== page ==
East Coast Bias: Baseball Is Back

I can’t describe how happy I am baseball is back. For a guy who spent a good 10 years on strike from the game after the debacle of 1994, I’ve become a whore for the game. A radio show I listen to described the game as a close friend who you hang out with every night for six months, and that’s really what it is. It doesn’t feel quite right when it’s gone and it arrives like a heralded savior at the beginning April after the vast wasteland of sports that follow the Super Bowl. Even March Madness isn’t all that fun after the first week. Baseball arrives and you know it’s going to be with you pretty much every day for the next six months.

It’s even better when you can enter the season with high hopes for your team.

I was reading through my divisional previews this evening when I noticed something I wrote about the Braves, which was basically that they had no one to get the ball from their starter to Bob Wickman. After watching the Braves smack the Mets around (after getting smacked around by 10 on Friday night) this weekend, I realized that couldn’t have been more false.

I’ve watched the Braves for a lot of years. They did a short stint in high school as my favorite team since I wanted to be different and they were always on TV. It also didn’t hurt that they were always winning and they’ve always won the same way. They don’t play moneyball, they do pick up free agents but they never overpay for them. The Braves either swoop in and take advantage of ridiculously one-sided trades (The Edgar Renteria trade, where they managed to replace Rafael Furcal by giving the Red Sox a sack of magic beans AND made them pay for it. Furcal is another example of things the Braves do well: they uncannily let guys walk at exactly the right time. This means: if you have Marcus Giles, Adam LaRoche, or Wilson Betemit on your fantasy team, have back-ups ready). They pick-up above average talent and improve them though an elite coaching staff and manage the entire organization from Rookie-A to the Major League the same way. This is why, in 2005, they were STILL able win the division despite drawing half their team out of Triple-A over the season. The Braves will never wow you by landing the marquee free agent of the off-season, but they’ll make under-rated pick-ups that you’ll look at later and say “wow.”

And they did the same thing this year.

The Braves went out in their quiet, under the radar way and made two (three if you count re-signing Wickman, and you probably should) big acquisitions that I didn’t even notice until Saturday’s game. First, they picked up Mike Gonzalez. For those who don’t know, Mike Gonzalez did a stint as the Pirates’ closer last season. He must suck, right? Interestingly, he does not. In 54 appearances last year for the Pirates he pitched to a 2.17 ERA and converted 24/24 saves. That’s 100% if you suck at math. This cost them Adam LaRoche whose bat they replaced by bringing back Kelly Johnson who sat out last year with Tommy John surgery. In other news, left fielders get Tommy John surgery.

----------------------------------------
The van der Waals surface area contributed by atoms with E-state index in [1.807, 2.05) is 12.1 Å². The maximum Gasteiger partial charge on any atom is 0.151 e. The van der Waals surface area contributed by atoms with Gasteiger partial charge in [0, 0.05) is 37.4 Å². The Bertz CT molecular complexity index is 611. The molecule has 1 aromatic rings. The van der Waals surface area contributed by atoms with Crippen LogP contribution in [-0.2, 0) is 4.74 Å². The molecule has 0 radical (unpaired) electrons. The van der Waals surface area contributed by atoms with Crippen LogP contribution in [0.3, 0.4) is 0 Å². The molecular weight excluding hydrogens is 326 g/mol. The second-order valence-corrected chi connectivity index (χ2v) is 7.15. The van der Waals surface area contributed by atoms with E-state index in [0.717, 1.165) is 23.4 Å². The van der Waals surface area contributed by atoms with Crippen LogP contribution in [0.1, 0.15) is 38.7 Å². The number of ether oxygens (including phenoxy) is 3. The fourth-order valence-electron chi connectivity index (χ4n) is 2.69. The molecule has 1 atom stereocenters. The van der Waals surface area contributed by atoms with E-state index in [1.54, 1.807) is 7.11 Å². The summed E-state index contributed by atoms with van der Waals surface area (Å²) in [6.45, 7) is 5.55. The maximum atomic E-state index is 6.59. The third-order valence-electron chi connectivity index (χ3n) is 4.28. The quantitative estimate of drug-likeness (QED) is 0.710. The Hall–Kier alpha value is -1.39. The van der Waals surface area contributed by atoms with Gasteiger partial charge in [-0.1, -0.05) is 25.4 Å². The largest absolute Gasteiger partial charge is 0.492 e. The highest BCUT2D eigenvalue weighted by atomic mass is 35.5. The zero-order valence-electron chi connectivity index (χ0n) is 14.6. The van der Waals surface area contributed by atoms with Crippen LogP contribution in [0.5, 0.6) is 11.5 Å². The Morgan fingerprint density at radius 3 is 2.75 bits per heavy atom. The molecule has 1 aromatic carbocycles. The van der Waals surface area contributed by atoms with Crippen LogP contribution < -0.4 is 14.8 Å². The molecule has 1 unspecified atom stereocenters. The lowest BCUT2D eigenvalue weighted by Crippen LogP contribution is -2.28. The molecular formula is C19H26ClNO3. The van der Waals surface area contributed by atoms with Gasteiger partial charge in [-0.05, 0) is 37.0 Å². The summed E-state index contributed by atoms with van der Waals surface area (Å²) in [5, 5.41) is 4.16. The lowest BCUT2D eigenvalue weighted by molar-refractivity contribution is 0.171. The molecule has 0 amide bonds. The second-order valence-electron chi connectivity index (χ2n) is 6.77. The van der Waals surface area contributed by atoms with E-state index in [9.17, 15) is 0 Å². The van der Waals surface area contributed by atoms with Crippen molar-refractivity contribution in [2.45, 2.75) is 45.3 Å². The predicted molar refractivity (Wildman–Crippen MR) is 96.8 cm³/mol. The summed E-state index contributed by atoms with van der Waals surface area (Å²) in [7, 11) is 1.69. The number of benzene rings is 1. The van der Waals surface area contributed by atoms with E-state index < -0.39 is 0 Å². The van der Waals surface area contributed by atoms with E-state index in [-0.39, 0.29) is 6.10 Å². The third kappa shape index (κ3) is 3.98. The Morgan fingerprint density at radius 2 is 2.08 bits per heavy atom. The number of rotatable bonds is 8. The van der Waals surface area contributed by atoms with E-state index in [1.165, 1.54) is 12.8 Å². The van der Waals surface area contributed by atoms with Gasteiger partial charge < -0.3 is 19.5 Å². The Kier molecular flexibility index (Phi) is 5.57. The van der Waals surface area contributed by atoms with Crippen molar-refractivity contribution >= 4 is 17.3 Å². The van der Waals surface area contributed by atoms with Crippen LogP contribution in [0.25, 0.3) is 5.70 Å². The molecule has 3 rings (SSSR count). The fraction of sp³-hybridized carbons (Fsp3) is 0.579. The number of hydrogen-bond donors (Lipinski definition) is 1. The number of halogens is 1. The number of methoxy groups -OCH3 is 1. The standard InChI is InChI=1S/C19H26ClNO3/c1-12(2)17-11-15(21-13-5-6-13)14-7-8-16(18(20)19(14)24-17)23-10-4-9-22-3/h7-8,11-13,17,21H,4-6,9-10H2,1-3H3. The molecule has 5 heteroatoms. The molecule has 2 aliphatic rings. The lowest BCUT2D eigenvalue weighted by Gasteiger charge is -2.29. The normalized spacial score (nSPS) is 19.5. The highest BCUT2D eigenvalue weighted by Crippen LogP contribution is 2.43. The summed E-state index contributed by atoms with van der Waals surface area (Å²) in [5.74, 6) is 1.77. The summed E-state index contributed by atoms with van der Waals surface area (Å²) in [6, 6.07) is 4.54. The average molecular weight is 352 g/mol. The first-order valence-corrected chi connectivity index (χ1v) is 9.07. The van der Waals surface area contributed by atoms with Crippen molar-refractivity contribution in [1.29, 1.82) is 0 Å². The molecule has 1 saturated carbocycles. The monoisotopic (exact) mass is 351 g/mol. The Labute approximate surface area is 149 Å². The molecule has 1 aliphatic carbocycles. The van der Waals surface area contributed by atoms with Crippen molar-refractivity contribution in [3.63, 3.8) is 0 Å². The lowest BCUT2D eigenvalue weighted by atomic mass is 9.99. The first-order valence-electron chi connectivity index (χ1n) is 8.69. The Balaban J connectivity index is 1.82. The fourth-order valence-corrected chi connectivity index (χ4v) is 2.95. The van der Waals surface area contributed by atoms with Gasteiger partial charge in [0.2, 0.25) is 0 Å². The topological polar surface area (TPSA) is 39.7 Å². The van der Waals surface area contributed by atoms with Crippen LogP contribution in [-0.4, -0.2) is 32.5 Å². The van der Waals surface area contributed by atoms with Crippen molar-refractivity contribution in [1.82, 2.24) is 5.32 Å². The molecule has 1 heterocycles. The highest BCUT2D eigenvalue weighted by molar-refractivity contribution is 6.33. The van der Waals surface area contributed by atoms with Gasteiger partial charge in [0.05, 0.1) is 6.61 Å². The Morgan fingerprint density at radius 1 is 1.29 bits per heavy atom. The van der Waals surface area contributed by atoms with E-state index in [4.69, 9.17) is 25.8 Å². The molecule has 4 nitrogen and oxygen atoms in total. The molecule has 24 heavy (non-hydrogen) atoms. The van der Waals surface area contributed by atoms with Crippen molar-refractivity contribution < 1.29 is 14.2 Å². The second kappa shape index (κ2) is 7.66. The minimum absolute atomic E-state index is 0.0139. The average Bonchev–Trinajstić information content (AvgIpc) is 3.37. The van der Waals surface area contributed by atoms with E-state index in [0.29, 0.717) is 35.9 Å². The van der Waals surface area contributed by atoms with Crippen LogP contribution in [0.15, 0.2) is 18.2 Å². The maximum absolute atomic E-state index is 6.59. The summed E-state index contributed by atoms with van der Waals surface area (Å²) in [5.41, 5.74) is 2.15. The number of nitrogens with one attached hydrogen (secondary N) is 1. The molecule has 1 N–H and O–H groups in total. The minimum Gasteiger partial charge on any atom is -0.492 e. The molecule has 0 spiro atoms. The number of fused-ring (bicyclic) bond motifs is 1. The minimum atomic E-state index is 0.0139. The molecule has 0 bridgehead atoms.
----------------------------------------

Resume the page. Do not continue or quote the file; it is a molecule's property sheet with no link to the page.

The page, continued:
In case that wasn’t enough, John Schuerholz managed one of his Jedi Mind Trick Trades on the Mariners’ GM and unloaded one of their worst pitchers, Horacio Ramirez. If stats interest you, take a look at these lines from last season:

Horacio Ramirez: 25 appearances, 24 starts, 142IP, 6-9, 50BB, 59K, 5.13 ERA. NL East
Rafael Soriano: 48 appearances, 54IP, 2-1, 19BB, 58K, 2.83 ERA. AL West.

Look at those statistics for a moment. They traded these two guys straight up. I will repeat that. They traded these two guys straight up. They gave the Mariners a guy who wasn’t going to make the team this season and, in return, got a desperately needed right-hander for the bullpen. This is what they do; this is why they played in October for 14 straight years. The Braves repopulated their bullpen at the cost of Adam LaRoche. That’s it. While I stand by my statement that they are a fragile team who could be crippled if anyone in their rotation goes down, they’re frightening competition for the National League.

As for the Mets, I’m almost glad they lost yesterday. I want them to open at home with a chip on their shoulder to help erase the memory of the last time I was there. I hate going to losing games. I’m hoping The Phillies meet a team embarrassed about their debacle of a game on Saturday and their first real loss yesterday.

And speaking of the Phillies, it must really suck to go from sweetheart dark-horse pick to legitimately facing dropping 10 of their first 15 games. They’re 1-5 now and face 3 games at Shea, 3 against the Astros (with a Roy Oswalt start), and two more against the Mets. Giving them two against the Mets and the two non-Oswalt starts, that’s a tough hole to start the season in.